August 8, 2022

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To appreciate why Guyton’s moment in the spotlight is so significant, you must rewind to...

To appreciate why Guyton’s moment in the spotlight is so significant, you must rewind to 2011, when Guyton moved to Nashville and signed a record deal. Guyton did everything that everyone advises new country singers to do (throw yourself into writing songs, impress radio programmers) and her label had high hopes. In 2013, she performed at Country Radio Seminar, an annual conference for radio staffers, impressing everyone with a soaring rendition of the lovelorn ballad “Better Than You Left Me.” She got a standing ovation.

When Capitol Records Nashville deemed the single ready to send to country radio in 2015, executives were hopeful that programmers, who can make or break a country singer’s career, would remember her talent and help drive the song up the charts. It started climbing, then stalled in the mid-30s. Years later, Guyton revealed she was told that another female artist had just released a ballad, and country programmers didn’t want to play two new slow songs from women in the same time frame.

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Infuriating? Of course. But it was not unusual in country music, where the myth persists that women — radio’s target demographic — don’t like to listen to female artists. The single’s disappointing momentum delayed the release of her debut album indefinitely, and it would be years before she had another song that would spark her breakthrough success.

Guyton, 38, also faced challenges as a Black singer in a format where the majority of the performers and industry gatekeepers are White. (When Guyton was signed, she was the only Black woman on a major country label at the time.) As she searched for that coveted breakout song, she was repeatedly told her songs were “not country enough” or “too R&B” or “too pop,” even as acts such as Florida Georgia Line and Sam Hunt were celebrated and scored massive success with hip-hop-inspired tracks. Nothing was working, and she started to lose focus on what she even wanted to say with her music.

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“I was aimlessly writing songs … and I was just getting nowhere,” Guyton told The Washington Post in an interview in 2020. “I was trying to write that country hit that every label is looking for, that magical unicorn.”

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Things started to change around 2019, when she hit peak frustration. A conversation with her husband led to an important realization: “Why do you think country music isn’t working for me?” she asked.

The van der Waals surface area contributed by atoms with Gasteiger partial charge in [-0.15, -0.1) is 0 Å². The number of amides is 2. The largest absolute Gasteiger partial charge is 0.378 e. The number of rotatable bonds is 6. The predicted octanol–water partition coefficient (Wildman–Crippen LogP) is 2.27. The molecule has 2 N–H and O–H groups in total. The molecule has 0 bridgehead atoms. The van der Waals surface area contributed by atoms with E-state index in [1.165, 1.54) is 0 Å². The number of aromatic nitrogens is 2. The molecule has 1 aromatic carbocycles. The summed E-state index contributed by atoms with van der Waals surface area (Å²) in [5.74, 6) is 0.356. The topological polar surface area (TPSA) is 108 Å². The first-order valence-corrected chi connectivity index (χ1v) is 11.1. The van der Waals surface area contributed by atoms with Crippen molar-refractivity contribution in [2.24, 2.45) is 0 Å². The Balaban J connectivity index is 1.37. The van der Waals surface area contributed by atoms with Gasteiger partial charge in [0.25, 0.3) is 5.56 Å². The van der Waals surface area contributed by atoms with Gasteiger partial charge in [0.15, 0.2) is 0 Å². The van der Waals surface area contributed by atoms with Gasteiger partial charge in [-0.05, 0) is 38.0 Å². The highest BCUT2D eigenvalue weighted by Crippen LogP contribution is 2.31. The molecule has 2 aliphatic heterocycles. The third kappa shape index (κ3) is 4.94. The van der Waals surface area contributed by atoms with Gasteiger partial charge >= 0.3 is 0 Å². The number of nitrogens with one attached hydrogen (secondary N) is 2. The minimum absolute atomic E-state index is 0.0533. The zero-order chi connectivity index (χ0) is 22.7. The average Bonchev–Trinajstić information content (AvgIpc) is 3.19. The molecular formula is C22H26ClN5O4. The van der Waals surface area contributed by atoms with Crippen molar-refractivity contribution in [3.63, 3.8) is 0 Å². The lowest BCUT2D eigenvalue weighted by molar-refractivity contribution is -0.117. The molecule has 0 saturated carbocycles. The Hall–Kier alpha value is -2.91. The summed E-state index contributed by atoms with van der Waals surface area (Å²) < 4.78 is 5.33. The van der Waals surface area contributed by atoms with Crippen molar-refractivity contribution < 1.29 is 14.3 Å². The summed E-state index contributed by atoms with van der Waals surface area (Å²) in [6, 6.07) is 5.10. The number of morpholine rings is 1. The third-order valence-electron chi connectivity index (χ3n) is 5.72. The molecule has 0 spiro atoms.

“Because you’re running away from everything that makes you different,” he replied.

Guyton decided she was done trying to please an industry that couldn’t figure out what it wanted from her. Ignoring the conventional wisdom that modern country fans don’t like music that’s too heavy or introspective, she co-wrote two songs that would change her life: “What Are You Gonna Tell Her?,” about what women face navigating a misogynistic world, and “Black Like Me,” drawing from her experiences with racism and prejudice.

“Black Like Me” got raves internally from her record label, but Guyton assumed it would never be released. But in 2020, when she was devastated by the deaths of Ahmaud Arbery, Breonna Taylor and George Floyd, she uploaded it to social media herself and dedicated the track to the victims. Soon, she heard from Spotify, which wanted to release it on Blackout Tuesday, a music industry-wide day to raise awareness about racial inequality.

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The song has since been streamed more than 8 million times on Spotify; “What Are You Gonna Tell Her?,” which Guyton performed at the 2020 Academy of Country Music Awards, has 4.5 million streams. Both tracks attracted attention in Nashville and beyond. Suddenly, Guyton was being booked on award shows and talk shows, and was tapped to co-host the ACM Awards with Keith Urban in 2021. She became a leading voice in the industry during a national reckoning on race; so many people who used to ignore her were suddenly clamoring for her advice and ready to hear about her past trauma. She wanted to educate people, but it could also be personally draining.

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“Black Like Me” was nominated for a 2021 Grammy Award for best country solo performance, the first time a Black woman had ever been in the category. That fall, Guyton was finally able to release that debut album, “Remember Her Name.” It’s up for best country album at this year’s Grammys in April; the title track has two nods as well, for country solo performance and country song.

Now, she will reach her biggest audience yet, just before the Super Bowl kicks off at SoFi Stadium in Inglewood, Calif. Guyton, who lives in Los Angeles with her husband and 1-year-old son, told the Los Angeles Times this week that she has been working with a creative director for the performance and hopes her take on the national anthem will help unite people in a divisive time.

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“I want to be able to proudly wave my American flag and sometimes it’s really difficult to do, watching what’s going on in this country,” she said. “That doesn’t mean I don’t love it here, it just means we have a lot of work to do.”

 

Mickey Guyton, Super Bowl national anthem singer, is a success story a decade in the making appeared first on maserietv.com.